I would advice diabetic patients to stay away from honey. 

      As soon as you put on your raw beans, add all the spices, cook it till soft and do not drain the water. Mix it and serve. Yummy! 

  4. When my dad was diagnosed with type two diabetes, we researched all over for ways to help control or counter it. I knew exercise and reduced alcohol intake were great options, but had no idea what the benefits of proper eating could do to help. I love the two options of sweet potatoes and oats that you mentioned, as sweet potatoes are great as a side dish and provide a lot of benefits. I didn’t realize that oats had fiber and the vitamins you mentioned – this is an added bonus in terms of bettering health and helping fight diabetes! I am going to send him a link to this to see what options he likes, as kiwi and plantains are something new that can be introduced into his diet that will help him in more ways than one!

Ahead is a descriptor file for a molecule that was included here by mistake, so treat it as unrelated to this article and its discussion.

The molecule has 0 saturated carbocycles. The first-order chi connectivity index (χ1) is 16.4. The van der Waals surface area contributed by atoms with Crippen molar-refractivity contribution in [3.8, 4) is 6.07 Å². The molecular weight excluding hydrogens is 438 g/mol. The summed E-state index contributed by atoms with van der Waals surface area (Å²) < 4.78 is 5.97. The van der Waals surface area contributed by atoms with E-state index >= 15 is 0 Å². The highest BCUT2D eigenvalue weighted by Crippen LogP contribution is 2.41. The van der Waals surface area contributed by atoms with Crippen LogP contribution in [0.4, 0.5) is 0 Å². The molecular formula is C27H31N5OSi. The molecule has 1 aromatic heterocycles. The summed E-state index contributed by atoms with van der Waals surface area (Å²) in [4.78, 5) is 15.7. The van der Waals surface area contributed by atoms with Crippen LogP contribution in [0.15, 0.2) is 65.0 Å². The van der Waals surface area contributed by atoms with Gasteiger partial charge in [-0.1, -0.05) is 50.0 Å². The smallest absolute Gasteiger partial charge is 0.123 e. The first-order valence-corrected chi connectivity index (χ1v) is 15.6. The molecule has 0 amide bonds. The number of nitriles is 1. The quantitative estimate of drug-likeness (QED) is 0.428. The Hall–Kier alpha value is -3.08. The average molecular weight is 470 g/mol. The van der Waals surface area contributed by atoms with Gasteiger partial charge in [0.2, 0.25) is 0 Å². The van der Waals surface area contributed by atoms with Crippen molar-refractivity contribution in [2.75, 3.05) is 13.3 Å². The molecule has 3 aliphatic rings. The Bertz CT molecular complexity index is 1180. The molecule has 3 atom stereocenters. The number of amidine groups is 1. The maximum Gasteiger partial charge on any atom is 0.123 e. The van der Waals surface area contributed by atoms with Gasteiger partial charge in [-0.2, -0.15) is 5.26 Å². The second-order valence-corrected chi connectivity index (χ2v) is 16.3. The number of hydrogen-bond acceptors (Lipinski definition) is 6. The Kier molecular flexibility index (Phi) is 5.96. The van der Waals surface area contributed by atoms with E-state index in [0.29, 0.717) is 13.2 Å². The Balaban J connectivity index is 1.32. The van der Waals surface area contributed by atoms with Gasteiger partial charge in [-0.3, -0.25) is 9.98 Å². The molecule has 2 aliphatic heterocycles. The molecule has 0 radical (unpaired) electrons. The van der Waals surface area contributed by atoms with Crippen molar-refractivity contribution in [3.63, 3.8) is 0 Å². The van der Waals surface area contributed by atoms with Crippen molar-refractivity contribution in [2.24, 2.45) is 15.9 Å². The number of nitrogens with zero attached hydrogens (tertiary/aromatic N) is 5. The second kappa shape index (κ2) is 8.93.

5. Thanks for this article about healthy African diet. Although I am not diabetic, I love to cook and eat food from different countries. I must admit that although I have tried many different foods, I have never eaten African food. So, it’s a great place to start. I can use some of your recipes at home. 

    By the way, I am curious – is the African food similar all over Africa, or it’s really different in different African countries?

    1. Thank Sandy,

      Africa is a very big continent the weather in the North and south is different from that in the east and west and so does the food. There is some variation in the way we prepare and present our food, but all of Africa eat lots of meats, stews and spices. 

Leave a Reply

Your email address will not be published. Required fields are marked *

*

This site uses Akismet to reduce spam. Learn how your comment data is processed.